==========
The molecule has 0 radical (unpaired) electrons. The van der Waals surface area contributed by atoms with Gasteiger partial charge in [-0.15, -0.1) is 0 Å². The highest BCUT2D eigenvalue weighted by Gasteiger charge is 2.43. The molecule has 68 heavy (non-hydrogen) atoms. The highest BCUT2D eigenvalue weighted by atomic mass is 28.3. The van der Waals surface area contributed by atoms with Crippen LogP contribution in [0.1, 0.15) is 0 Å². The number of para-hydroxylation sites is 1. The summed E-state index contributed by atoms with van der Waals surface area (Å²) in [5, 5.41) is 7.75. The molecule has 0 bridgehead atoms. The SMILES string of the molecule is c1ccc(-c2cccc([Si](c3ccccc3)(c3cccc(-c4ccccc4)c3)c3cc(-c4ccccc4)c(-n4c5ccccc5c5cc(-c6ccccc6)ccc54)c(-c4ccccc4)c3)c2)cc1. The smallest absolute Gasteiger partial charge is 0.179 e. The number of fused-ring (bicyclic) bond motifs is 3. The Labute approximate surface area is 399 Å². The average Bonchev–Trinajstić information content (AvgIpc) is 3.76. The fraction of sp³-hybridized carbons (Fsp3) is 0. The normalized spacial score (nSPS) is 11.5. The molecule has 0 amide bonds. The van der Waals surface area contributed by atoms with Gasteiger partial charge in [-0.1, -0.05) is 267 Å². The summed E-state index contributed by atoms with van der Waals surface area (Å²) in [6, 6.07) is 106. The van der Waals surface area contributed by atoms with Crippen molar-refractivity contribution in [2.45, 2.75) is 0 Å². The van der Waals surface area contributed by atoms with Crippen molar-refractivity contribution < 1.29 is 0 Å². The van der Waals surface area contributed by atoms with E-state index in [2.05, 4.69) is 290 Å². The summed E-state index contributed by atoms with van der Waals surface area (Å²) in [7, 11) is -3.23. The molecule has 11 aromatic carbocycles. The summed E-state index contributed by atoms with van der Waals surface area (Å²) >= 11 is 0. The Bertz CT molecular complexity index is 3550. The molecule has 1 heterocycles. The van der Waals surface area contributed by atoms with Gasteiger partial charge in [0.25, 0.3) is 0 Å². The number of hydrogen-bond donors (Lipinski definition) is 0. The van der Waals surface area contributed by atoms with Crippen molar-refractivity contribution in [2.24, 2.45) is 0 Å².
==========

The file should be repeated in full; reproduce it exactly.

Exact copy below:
The molecule has 0 radical (unpaired) electrons. The van der Waals surface area contributed by atoms with Gasteiger partial charge in [-0.15, -0.1) is 0 Å². The highest BCUT2D eigenvalue weighted by Gasteiger charge is 2.43. The molecule has 68 heavy (non-hydrogen) atoms. The highest BCUT2D eigenvalue weighted by atomic mass is 28.3. The van der Waals surface area contributed by atoms with Crippen LogP contribution in [0.1, 0.15) is 0 Å². The number of para-hydroxylation sites is 1. The summed E-state index contributed by atoms with van der Waals surface area (Å²) in [5, 5.41) is 7.75. The molecule has 0 bridgehead atoms. The SMILES string of the molecule is c1ccc(-c2cccc([Si](c3ccccc3)(c3cccc(-c4ccccc4)c3)c3cc(-c4ccccc4)c(-n4c5ccccc5c5cc(-c6ccccc6)ccc54)c(-c4ccccc4)c3)c2)cc1. The smallest absolute Gasteiger partial charge is 0.179 e. The number of fused-ring (bicyclic) bond motifs is 3. The Labute approximate surface area is 399 Å². The average Bonchev–Trinajstić information content (AvgIpc) is 3.76. The fraction of sp³-hybridized carbons (Fsp3) is 0. The normalized spacial score (nSPS) is 11.5. The molecule has 0 amide bonds. The van der Waals surface area contributed by atoms with Gasteiger partial charge in [-0.1, -0.05) is 267 Å². The summed E-state index contributed by atoms with van der Waals surface area (Å²) in [6, 6.07) is 106. The van der Waals surface area contributed by atoms with Crippen molar-refractivity contribution in [2.45, 2.75) is 0 Å². The van der Waals surface area contributed by atoms with Crippen molar-refractivity contribution < 1.29 is 0 Å². The van der Waals surface area contributed by atoms with E-state index in [2.05, 4.69) is 290 Å². The summed E-state index contributed by atoms with van der Waals surface area (Å²) in [7, 11) is -3.23. The molecule has 11 aromatic carbocycles. The summed E-state index contributed by atoms with van der Waals surface area (Å²) >= 11 is 0. The Bertz CT molecular complexity index is 3550. The molecule has 1 heterocycles. The van der Waals surface area contributed by atoms with Gasteiger partial charge in [0.25, 0.3) is 0 Å². The number of hydrogen-bond donors (Lipinski definition) is 0. The van der Waals surface area contributed by atoms with Crippen molar-refractivity contribution in [2.24, 2.45) is 0 Å².